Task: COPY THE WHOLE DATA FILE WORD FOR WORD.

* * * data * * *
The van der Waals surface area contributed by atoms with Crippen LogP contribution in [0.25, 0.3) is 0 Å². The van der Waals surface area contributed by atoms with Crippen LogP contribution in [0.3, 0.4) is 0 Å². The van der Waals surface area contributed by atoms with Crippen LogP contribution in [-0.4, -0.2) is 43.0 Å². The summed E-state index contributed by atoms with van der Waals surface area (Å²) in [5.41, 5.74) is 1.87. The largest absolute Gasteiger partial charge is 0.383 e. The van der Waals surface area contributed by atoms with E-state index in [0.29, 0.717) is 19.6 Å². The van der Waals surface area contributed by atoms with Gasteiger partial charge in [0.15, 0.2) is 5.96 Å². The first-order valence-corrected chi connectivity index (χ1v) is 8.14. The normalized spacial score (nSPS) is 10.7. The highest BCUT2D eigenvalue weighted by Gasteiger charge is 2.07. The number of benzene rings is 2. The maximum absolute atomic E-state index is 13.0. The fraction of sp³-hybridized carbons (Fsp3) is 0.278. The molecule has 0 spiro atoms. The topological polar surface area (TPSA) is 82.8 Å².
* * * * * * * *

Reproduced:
The van der Waals surface area contributed by atoms with Crippen LogP contribution in [0.25, 0.3) is 0 Å². The van der Waals surface area contributed by atoms with Crippen LogP contribution in [0.3, 0.4) is 0 Å². The van der Waals surface area contributed by atoms with Crippen LogP contribution in [-0.4, -0.2) is 43.0 Å². The summed E-state index contributed by atoms with van der Waals surface area (Å²) in [5.41, 5.74) is 1.87. The largest absolute Gasteiger partial charge is 0.383 e. The van der Waals surface area contributed by atoms with E-state index in [0.29, 0.717) is 19.6 Å². The van der Waals surface area contributed by atoms with Gasteiger partial charge in [0.15, 0.2) is 5.96 Å². The first-order valence-corrected chi connectivity index (χ1v) is 8.14. The normalized spacial score (nSPS) is 10.7. The highest BCUT2D eigenvalue weighted by Gasteiger charge is 2.07. The number of benzene rings is 2. The maximum absolute atomic E-state index is 13.0. The fraction of sp³-hybridized carbons (Fsp3) is 0.278. The molecule has 0 spiro atoms. The topological polar surface area (TPSA) is 82.8 Å².